13. A device according to claim 1, wherein the filter device subjects the individual intermediate signals of the phase detector device to a weighted low-pass filtering process.
14. A device according to claim 1, wherein the scanning phases of the scanning device are not equidistant.
15. A device for data recovery according to claim 1, wherein the scanning device scans the received data signal in accordance with the several different scanning phases in each case in the area of the instant of an anticipated signal change in the received data signal.
16. A device according to claim 1, wherein the scanning device is digital in design and comprises multiple flipflops, to which the received data signal is conducted to a data input in each case, such that in each case a different scanning phase from the multiple different scanning phases is conducted to the individual flipflops at a clock input, so that at data outputs of the individual flipflops the scanning values of the received data signal is output corresponding to the different scanning phases.
17. A device according to claim 1, wherein the scanning device distributes the received data signal in temporal sequence according to the different scanning phases to corresponding output connections of the scanning device.
18. A device according to claim 17, wherein the scanning device distributes the received data signal in temporal sequence in each case via regenerative latch circuits to the output connections of the scanning device.
19. A data recovery device, comprising:
a data recovery unit for the recovery of data contained in a received data signal by scanning the received data signal, and
a phase evaluation device which comprises
a scanning device for scanning the received data signal in accordance with several different scanning phases in order to generate a corresponding number of scanning values of the data signal;
a phase detector device for the evaluation of scanning values generated by said scanning device in order to derive intermediate signals which classify a phase error in the scanning of the data signal by the scanning device; and
a filter device for the weighted filtering of the intermediate signals of the phase detector device as a function of the different classes of the phase error in order to generate a setting signal for the subsequent regulation of the scanning phases of the scanning device.
20. A device according to claim 19, wherein the data recovery unit generates the recovered data by scanning the received data signal by a half clock period in relation to the instant of the anticipated signal change.
21. A device according to claim 19, further comprising:
a reception unit for the reception of a data signal transmitted over a transmission path; and
a transmitting unit for transmitting a data signal over said transmission path after subjecting said data signal to phase evaluation.
Description
BACKGROUND OF THE INVENTION 1. CROSS REFERENCE TO RELATED APPLICATIONS

[0001] The present application claims priority from German patent application Serial Number DE 102 07 315.5 filed Feb. 21, 2002 and entitled “Device for the Recovery of Data From a Received Data Signal” which application is incorporated herein by reference in its entirety.

2. THE FIELD OF THE INVENTION

[0002] The present invention relates to a device for the recovery or reconstruction of data from a received data signal, in order to be able to reconstruct data transferred over a transmission stretch from the data signal. In addition to this, the present invention also relates to a transmission and reception arrangement (“transceiver”), in the reception unit of which a data recovery device of this type can be used.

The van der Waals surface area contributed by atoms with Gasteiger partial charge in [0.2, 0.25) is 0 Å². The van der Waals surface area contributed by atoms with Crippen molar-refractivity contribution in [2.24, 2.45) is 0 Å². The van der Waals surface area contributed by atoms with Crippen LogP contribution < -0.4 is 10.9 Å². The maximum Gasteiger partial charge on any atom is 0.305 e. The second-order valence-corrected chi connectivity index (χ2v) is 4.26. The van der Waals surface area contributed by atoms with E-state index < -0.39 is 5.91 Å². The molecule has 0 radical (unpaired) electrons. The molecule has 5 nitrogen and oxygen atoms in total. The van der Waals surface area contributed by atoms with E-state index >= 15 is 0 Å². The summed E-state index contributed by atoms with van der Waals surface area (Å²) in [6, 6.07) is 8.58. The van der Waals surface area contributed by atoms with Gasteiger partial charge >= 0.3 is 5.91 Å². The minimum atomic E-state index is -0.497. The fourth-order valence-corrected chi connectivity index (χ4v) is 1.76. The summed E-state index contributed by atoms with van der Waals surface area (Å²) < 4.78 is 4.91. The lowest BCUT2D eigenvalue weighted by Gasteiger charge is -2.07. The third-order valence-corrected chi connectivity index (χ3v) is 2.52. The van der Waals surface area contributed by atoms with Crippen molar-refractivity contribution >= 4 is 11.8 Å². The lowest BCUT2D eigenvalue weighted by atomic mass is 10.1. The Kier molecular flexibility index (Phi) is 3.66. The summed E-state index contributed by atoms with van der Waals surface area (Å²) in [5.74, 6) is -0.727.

BRIEF SUMMARY OF THE INVENTION

[0003] In rapid data transfer, the demands imposed on transceiver modules with regard to speed, error rate (“Bit Error Rate”, BER) and range are steadily increasing. Depending on the channel or transfer medium, data must be transferred in the Gigahertz range, e.g. between 2.488 Gbit/s and 10 Gbit/s (depending on the transmission standard), as error-free as possible. With digital fixed-network data transfer systems, digital data is input in the form of square-wave or trapezoidal pulses into a transmission channel, usually a copper or glass fibre cable, and received at the other end of the cable by a receiver. In this situation the data signal is attenuated with regard to its amplitude as a result of the transmission, as well being distorted with regard to the phase position and the group run time, in which context it may also be superimposed by low-frequency and high-frequency interference.

[0004] The task of the circuit arrangements for data recovery in transceiver modules is, therefore, to reconstruct from the data signal received, as precisely as possible, the data which was originally sent, regardless of the interference influences referred to; in other words, the data recovery must also function with data signals which are distorted, inter alia by reflection, crosstalk, inter-symbol interference, etc., whereby this should in particular be possible for scrambled NRZ (“Non-Return-To-Zero”) data. The bit error rate required by the individual data transmission standard in each case must in particular be maintained in data transfer over bandwidth-limited transmission channels. On the reception side, a precise detection of the flank change of the data signal must be guaranteed, with simultaneous reliable scanning of the data signal received, whereby strict requirements for jitter suppression are to be maintained during the scanning of the data signal received, and low inherent jitter is required.